FREMONT – When Josh Dubbert was a fourth-grader at Danbury Elementary School in Marblehead, his class toured the Hayes Home on a field trip. That was the beginning of a life-long interest in presidential history and President Rutherford B. Hayes’ time period.
“I became obsessed with presidents,” Dubbert said. “And I became really interested in Victorian history.”
As a master’s student in history at Bowling Green State University, he again toured the home, and it captivated him as much as it did the first time.
“I always thought, “Wow, if I could ever get a job at that place, I would be on the right track,” Dubbert said. “That was always sort of the ultimate goal for me. This to me, it is the goal, the peak.”
Dubbert attained that goal when he was named the new historian at the Hayes Presidential Library & Museums. He began working at Hayes Presidential as a guide in the Hayes Home and was promoted to historian on Dec. 1 after the institution’s former historian, Dustin McLochlin, left in late August to pursue a career in teaching.
“It’s incredible to have this position,” Dubbert said. “I’m just really thrilled to be here and to join this team. I just feel this is a real honor. I’m looking forward to just continuing to expand the interpretation and learning the story and how we can best deliver that to the public through programming, lectures and great, fun events.”
In his position as historian, Dubbert will lead the Presidential History Book Club, develop tours and content for other events, lead the Hayes Home guides and research President Hayes and his family, among other duties.
Dubbert has a diverse background and brings several talents and areas of expertise to his job at Hayes Presidential. An Ohio native, he has split time over the years between living and working New England and Ohio.
He has a culinary degree from Johnson & Whales University in Providence, R.I., a bachelor’s degree in history and a master’s degree in history with focus on Victorian America and under specialization in public history.
His past jobs in the museum field include museum assistant at the Rhode Island Historical Society, where he wrote tours and interpretation and coordinated the walking tour program for the historical society and the John Brown House Museum in Providence, Rhode Island. The John Brown House Museum was the 18th-century, Federal-style home of a prominent business figure in Rhode Island.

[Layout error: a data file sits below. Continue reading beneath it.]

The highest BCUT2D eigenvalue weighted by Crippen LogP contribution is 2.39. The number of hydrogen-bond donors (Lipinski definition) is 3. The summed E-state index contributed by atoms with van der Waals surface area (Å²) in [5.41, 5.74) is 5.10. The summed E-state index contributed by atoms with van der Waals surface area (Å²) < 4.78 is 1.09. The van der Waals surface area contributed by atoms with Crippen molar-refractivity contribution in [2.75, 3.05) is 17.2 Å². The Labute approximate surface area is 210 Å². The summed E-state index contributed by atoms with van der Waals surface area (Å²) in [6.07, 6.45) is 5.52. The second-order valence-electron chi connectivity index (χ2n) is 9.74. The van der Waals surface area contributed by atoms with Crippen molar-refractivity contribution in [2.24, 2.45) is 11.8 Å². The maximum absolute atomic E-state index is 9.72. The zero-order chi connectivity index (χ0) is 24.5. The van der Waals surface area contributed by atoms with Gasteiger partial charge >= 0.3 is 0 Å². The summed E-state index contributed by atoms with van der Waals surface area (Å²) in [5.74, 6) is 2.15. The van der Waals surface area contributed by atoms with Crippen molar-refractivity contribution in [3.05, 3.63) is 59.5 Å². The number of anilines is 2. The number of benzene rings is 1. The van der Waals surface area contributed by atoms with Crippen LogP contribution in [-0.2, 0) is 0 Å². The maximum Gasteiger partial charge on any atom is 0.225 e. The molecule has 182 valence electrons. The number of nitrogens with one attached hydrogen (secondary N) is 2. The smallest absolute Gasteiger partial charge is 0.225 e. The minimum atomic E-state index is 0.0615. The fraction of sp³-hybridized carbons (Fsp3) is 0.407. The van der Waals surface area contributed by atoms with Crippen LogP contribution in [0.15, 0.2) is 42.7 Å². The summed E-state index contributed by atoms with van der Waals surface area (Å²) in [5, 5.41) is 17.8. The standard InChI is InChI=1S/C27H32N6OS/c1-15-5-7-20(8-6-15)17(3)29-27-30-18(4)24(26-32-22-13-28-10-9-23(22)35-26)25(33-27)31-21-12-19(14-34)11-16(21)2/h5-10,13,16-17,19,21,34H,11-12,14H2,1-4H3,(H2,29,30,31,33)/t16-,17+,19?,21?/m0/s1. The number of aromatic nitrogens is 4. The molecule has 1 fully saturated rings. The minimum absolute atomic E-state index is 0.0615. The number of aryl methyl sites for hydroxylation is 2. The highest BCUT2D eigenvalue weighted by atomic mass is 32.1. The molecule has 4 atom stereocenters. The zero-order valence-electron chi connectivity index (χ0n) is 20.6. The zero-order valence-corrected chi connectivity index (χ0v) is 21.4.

During his career, he has run a Thai restaurant in Cleveland and was luthier of string instruments, which means he repaired and helped build viol-family instruments, such as violins, cello and double basses, as well as their bows.
He worked as a fine artist. In Cleveland, painting scenes with a realism theme and portraits, and has written and published seven books of speculative fiction, some of which are historical fiction from the 1700s and the Victorian era in the 1800s.
As a master’s degree student at Bowling Green State University, Dubbert worked as a teaching assistant for McLochlin at the university. The pair worked together well and have a similar philosophy on history and teaching, Dubbert said.
“I feel that it’s an honor to walk through this door,” Dubbert said. “It’s the president’s house. It’s a privilege that we get to come here and do this work.”
The Hayes Presidential Library & Museums is America’s first presidential library and the forerunner for the federal presidential library system. It is partially funded by the state of Ohio and affiliated with the Ohio History Connection. The Hayes Presidential Library & Museums is located at Spiegel Grove at the corner of Hayes and Buckland avenues.
For information, call 419-332-2081, or visit rbhayes.org.